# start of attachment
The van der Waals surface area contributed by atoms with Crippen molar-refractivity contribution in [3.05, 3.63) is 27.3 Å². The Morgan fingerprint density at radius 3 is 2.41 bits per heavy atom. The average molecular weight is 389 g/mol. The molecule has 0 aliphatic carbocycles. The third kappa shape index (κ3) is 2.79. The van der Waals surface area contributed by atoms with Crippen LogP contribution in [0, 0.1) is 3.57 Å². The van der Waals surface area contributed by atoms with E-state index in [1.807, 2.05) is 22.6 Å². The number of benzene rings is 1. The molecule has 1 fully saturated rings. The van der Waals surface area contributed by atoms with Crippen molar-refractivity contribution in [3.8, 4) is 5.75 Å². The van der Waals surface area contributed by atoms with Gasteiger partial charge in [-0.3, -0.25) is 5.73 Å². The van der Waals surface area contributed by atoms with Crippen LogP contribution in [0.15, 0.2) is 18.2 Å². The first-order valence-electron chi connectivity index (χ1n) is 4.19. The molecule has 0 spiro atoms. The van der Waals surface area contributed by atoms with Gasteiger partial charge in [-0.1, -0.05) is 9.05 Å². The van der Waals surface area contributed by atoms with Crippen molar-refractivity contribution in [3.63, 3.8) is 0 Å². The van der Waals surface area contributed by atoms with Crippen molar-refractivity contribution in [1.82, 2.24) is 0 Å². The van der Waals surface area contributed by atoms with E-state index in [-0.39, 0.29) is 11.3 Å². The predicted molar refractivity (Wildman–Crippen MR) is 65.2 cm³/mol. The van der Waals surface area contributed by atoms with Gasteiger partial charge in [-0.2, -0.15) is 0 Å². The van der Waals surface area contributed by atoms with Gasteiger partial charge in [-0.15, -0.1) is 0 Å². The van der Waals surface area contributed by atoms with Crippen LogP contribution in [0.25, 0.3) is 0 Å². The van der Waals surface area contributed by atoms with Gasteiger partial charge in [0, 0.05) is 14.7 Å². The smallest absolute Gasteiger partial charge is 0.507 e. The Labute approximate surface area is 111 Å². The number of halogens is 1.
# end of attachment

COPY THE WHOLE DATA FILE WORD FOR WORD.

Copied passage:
The van der Waals surface area contributed by atoms with Crippen molar-refractivity contribution in [3.05, 3.63) is 27.3 Å². The Morgan fingerprint density at radius 3 is 2.41 bits per heavy atom. The average molecular weight is 389 g/mol. The molecule has 0 aliphatic carbocycles. The third kappa shape index (κ3) is 2.79. The van der Waals surface area contributed by atoms with Crippen LogP contribution in [0, 0.1) is 3.57 Å². The van der Waals surface area contributed by atoms with E-state index in [1.807, 2.05) is 22.6 Å². The number of benzene rings is 1. The molecule has 1 fully saturated rings. The van der Waals surface area contributed by atoms with Crippen molar-refractivity contribution in [3.8, 4) is 5.75 Å². The van der Waals surface area contributed by atoms with Gasteiger partial charge in [-0.3, -0.25) is 5.73 Å². The van der Waals surface area contributed by atoms with Crippen LogP contribution in [0.15, 0.2) is 18.2 Å². The first-order valence-electron chi connectivity index (χ1n) is 4.19. The molecule has 0 spiro atoms. The van der Waals surface area contributed by atoms with Gasteiger partial charge in [-0.1, -0.05) is 9.05 Å². The van der Waals surface area contributed by atoms with Crippen molar-refractivity contribution in [3.63, 3.8) is 0 Å². The van der Waals surface area contributed by atoms with Crippen molar-refractivity contribution in [1.82, 2.24) is 0 Å². The van der Waals surface area contributed by atoms with E-state index in [-0.39, 0.29) is 11.3 Å². The predicted molar refractivity (Wildman–Crippen MR) is 65.2 cm³/mol. The van der Waals surface area contributed by atoms with Gasteiger partial charge in [-0.2, -0.15) is 0 Å². The van der Waals surface area contributed by atoms with Gasteiger partial charge in [-0.15, -0.1) is 0 Å². The van der Waals surface area contributed by atoms with Crippen LogP contribution in [0.25, 0.3) is 0 Å². The van der Waals surface area contributed by atoms with Gasteiger partial charge in [0, 0.05) is 14.7 Å². The smallest absolute Gasteiger partial charge is 0.507 e. The Labute approximate surface area is 111 Å². The number of halogens is 1.